It was Gary Demar who long ago delivered me from the oppressive system called Dispensationalism. Demar’s book entitled Last Days Madness was well researched and presented a strong exegetical case refuting modern eschatological hysteria. But recently even Catholics, Wesleyans, and others are coming to a realization that modern day TV prophets are not what they seem. The madness on any “christian” television station over the Middle East is remarkably pathetic. In one channel John Hagee is warning of an immediate attack of Northern armies into Israel, Russia’s involvement in the crisis, and the any-moment coming of Christ to rapture his church. This is the same John Hagee who said that those who held to Covenant Theoloy were condemned to hell. One wonders if he really believes 1850 years of Church History is in hell. But there is hope. In a recent article in the Toledoblade.com website there was mention of some scholars who actually disagree. You wouldn’t know there were alternate positions by listening to Jack Van Impe. Believe or not, not all Christain writers believe this rubbish. The article mentions the following:
Not all Bible scholars believe that the words of ancient prophets apply to today’s citizens.
The Rev. Kenneth Mormon, a Toledo Catholic priest teaching at Mount St. Mary Seminary in Cincinnati, said according to Catholic doctrine, the messages of Isaiah, Amos, and other prophets were intended for the people of their own time.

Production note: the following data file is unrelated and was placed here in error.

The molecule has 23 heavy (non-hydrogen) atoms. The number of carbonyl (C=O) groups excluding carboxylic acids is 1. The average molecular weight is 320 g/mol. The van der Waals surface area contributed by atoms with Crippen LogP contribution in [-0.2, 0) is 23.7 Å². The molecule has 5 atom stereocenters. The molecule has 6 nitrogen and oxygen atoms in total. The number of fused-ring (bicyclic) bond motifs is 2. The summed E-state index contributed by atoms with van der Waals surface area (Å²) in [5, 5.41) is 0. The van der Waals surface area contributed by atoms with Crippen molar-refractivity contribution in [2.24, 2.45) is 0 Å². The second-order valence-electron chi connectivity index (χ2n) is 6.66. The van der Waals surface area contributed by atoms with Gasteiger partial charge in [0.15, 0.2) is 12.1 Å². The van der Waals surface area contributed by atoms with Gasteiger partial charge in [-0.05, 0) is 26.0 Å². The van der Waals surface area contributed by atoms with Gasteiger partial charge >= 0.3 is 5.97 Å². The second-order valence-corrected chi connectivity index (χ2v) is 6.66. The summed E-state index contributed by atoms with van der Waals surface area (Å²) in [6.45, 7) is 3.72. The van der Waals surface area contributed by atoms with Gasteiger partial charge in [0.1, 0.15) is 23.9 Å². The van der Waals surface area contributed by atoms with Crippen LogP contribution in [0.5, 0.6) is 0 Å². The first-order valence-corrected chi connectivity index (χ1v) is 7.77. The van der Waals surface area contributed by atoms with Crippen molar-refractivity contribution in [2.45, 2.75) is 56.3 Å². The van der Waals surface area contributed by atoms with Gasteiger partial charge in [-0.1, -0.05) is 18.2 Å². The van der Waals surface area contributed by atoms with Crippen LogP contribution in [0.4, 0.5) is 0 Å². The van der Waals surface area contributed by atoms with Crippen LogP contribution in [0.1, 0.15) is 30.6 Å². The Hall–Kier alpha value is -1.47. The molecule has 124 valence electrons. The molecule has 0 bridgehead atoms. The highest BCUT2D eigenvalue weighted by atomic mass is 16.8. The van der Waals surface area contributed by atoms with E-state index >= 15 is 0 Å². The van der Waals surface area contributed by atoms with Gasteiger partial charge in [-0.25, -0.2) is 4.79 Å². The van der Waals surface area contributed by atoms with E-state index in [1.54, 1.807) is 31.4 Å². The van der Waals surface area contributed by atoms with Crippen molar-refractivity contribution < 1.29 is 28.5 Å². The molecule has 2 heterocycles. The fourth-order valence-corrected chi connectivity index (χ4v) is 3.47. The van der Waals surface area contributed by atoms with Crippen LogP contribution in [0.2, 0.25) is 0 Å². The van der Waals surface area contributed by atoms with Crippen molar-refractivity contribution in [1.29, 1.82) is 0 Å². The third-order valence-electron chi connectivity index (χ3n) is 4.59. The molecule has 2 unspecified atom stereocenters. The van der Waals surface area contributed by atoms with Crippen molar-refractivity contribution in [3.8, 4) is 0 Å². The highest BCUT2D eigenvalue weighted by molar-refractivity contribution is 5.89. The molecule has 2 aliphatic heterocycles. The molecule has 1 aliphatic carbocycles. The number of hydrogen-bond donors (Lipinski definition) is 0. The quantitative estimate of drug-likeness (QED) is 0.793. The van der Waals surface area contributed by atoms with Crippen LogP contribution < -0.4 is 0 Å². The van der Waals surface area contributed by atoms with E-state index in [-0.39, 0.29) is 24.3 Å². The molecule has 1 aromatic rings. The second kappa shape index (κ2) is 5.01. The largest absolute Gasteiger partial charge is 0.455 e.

“Usually when we’re talking about Bible prophecy, we’re talking about apocalyptic works. But the messages are directed to their own contemporaries,” Father Mormon said.
“When God inspires an author to write for his people, he chooses a form — a letter, a parable, a drama, a short story, whatever it is. Apocalyptic writing is a kind of literature. If a prophet uses apocalyptic writing, he phrases the message in terms of a vision, a seer, with the symbolism explained to him by a heavenly messenger,” he said.
But although the message was intended for people living thousands of years ago, the Bible is always relevant and modern readers will still get something out of it, only in a different way than the prophet’s contemporaries, Father Mormon said.
Gary DeMar, an Atlanta-based author who has written several books on the End Times, also believes that many people are taking the prophets’ writings out of context.
“People who claim to interpret the Bible literally are very selective in terms of what they interpret,” Mr. DeMar said in an interview. “In Ezekiel 38 and 39, it obviously is about an ancient battle, the people are on horseback, they have shields, the loot they want is cattle, and this really has nothing to do with our time.”
Mr. DeMar, author of Last Days Madness, said it doesn’t make sense that prophecy watchers are always looking to verses in the Old Testament, while the New Testament is rarely cited.
“The New Testament is kind of an update of the Old Testament. It’s the new covenant. Yet they have to continue to go back to the Old Testament,” he said.
True exegesis concerns itself with time-texts, audience, language, genre, and so on. This is nowhere found in the Rapture craze so-called “preachers.” My opinion is that only Orthodox Preterism answers these questions. Preterism sees most prophecies in light of their audience expectations and not future illusions. This interpretative madness however will continue until the Middle East crisis is over and then they will find something else to consume their time. Trust me!